Would you wish to assist meals banks in Montreal? Give time, cash or nutritious meals
When it comes to donating to food banks in Montreal, it’s not just about clearing dusty cans and boxes from the back of the pantry.
It is important to look out for the expiration date, make sure the packaging is not damaged, and consider nutritional value before handing anything in to a community organization.
But the reality is that financial giving goes a lot further than canned food, said Richard Daneau, director of Moisson Montréal.
“The social impact of putting money on the board instead of groceries is 15 times greater,” said Daneau.
“With every dollar we get, we can give more than $ 15 in food.”
Moisson Montréal is a not-for-profit organization that distributes donated food to around 250 community organizations on the island of Montreal, including communal kitchens, women’s shelters, and smaller dining tables.
The organization relies heavily on volunteers to keep things running smoothly, Daneau said. He encourages people to donate their time whenever possible.
If not, he said, money keeps things running smoothly.
Last year, the grocery bank – the largest in Canada – was able to distribute $ 85 million in groceries while spending only $ 5.5 million on operating expenses.
Only one percent of the budget goes into administrative costs, but there is spending on picking up and delivering groceries across the island, he said.
Would you rather give food? Make it healthy
On the other hand, some people prefer to give food and that is welcome too. It’s important to donate healthy, non-perishable options, however, Daneau said.
Moisson Montréal doesn’t need expired foods like pasta and rice. Proteins are also promoted along with cooking ingredients like flour, spices, and oils.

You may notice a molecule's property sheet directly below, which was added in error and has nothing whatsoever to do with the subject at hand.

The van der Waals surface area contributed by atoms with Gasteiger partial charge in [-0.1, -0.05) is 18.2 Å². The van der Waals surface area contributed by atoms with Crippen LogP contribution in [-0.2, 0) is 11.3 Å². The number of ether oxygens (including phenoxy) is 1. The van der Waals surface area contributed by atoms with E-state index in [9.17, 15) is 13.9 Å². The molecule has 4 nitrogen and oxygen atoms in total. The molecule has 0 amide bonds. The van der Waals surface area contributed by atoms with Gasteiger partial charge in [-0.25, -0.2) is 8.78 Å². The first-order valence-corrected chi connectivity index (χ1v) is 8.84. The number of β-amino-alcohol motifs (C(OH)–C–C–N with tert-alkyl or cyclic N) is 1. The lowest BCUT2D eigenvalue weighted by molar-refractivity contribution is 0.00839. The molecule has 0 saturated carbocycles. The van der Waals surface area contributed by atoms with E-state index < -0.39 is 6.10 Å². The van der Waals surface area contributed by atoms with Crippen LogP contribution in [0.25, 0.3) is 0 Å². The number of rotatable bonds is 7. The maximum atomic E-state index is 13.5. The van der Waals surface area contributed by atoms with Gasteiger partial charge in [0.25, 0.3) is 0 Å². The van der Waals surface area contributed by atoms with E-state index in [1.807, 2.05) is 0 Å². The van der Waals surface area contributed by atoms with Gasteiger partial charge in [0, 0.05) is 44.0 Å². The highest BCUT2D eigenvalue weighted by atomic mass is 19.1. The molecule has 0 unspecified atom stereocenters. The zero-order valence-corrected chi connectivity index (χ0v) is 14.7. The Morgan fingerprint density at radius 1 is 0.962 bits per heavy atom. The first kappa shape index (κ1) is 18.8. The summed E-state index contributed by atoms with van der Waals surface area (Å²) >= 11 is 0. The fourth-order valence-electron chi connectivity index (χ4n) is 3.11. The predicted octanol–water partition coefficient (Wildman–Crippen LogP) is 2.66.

“Feeding people is part of the story. Providing them with good food that can lead them to good eating habits, for example, is another side of the story,” said Daneau.
Of course, damaged or expired goods are not welcome.
“If it’s not good for you, it is not good for someone who lacks the money to buy food,” he said.
“We pride ourselves that Moisson Montréal says we would eat anything we give with no problem or concern.”
Wanted high quality food
The aim is to offer high-quality, nutritious food, with up to 25 percent fresh fruit and vegetables. But that doesn’t mean residents should go to the organization’s warehouse with leafy greens or orange bags, Daneau said.
Grocers and farmers donate large amounts of fruit, vegetables and meat, he said. Otherwise, it will be too difficult to deal with small, one-time donations of perishable goods from individuals.
Food banks don’t really need junk food either.
“It’s always fun getting crackers and fries and the like, but if we really want to give them the means to grow up, we have to provide plenty of food,” Daneau said.
“Whenever we do a meal drive, we try to get the message across that proteins like tuna or peanut butter are anything that is consistent, [are needed] to support the people. “